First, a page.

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A proposed framework for Roman "chastity crimes": Pudicitia in early Imperial Literature

Abstract

Frequent concern over sexual ethics and behavior in Early Imperial Roman literature encompasses strict norms of what it means to be a good Roman man, woman, slave, soldier, or various other potentially overlapping identities, in a way that reveals the importance of ethical sexual behavior for the functioning of Rome. What to the modern imagination might simply be imagery of sexual indulgence and orgies is actually, at least in Roman literature, a complex system of expectations and measures working to keep individuals, families, and the city running smoothly. In patriarchal societies in which sexual morality is a concern, certain patterns of behavior are set in motion when a sexual transgression, typically implicating a woman, occurs. In early Imperial Roman literature, the operative category in cases of sexual deviance is pudicitia, or chastity.[1] This paper frames pudicitia governing over individuals and the city as a code, in comparison to codes of honor that govern societies and cultures in which honor crimes are prevalent.[2] An analysis of the literary tradition of pudicitia in Livy’s historical literature and the moralistic writings of Valerius Maximus against an anthropological framework of honor killings, in which the family is the dominant unit, reveals that threats to pudicitia pose a risk to not merely the family or even the local community, but the state and its constitutional form.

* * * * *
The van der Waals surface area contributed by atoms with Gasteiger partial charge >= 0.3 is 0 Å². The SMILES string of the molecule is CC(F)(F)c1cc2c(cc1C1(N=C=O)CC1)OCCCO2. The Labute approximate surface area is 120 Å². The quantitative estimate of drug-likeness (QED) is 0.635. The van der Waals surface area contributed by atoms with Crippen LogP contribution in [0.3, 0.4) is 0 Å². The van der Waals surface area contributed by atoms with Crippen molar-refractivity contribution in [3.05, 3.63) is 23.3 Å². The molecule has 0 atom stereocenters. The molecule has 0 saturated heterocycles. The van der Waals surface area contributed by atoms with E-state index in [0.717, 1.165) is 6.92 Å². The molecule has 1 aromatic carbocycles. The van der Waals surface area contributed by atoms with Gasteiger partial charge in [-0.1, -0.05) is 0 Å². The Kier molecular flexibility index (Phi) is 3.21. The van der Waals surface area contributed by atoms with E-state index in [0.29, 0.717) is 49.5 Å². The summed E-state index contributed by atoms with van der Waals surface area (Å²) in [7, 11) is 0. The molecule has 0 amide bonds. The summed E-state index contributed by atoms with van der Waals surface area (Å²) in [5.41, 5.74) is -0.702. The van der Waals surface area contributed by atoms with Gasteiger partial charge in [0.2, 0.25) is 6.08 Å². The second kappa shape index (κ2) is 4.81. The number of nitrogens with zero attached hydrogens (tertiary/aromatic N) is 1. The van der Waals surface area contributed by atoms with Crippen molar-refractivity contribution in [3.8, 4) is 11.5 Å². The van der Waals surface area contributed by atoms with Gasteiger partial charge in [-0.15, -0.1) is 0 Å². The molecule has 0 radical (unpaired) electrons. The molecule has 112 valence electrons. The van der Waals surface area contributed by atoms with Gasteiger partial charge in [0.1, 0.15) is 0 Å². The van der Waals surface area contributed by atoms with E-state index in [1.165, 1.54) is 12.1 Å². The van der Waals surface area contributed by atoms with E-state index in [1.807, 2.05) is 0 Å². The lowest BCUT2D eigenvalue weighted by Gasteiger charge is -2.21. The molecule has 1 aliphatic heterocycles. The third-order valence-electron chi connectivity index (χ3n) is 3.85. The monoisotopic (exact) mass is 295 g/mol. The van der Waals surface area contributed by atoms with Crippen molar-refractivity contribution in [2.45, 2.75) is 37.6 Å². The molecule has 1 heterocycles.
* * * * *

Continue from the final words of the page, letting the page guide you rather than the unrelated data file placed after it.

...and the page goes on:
[1] See Section II below for a full discussion of the term pudicitia.

[2] Cynthia Helba & Matthew Bernstein. Report on Exploratory Study Into Honor Violence Measurement and Methods.12. Washington, DC: U.S. Bureau of Justice Statistics, 2015. Web. Honor crimes, which encompass honor killings, are defined as the punishment and/or elimination of girls and women whose actions display or even simply invite rumors of sexual transgression as a mechanism to maintain a family’s honor.

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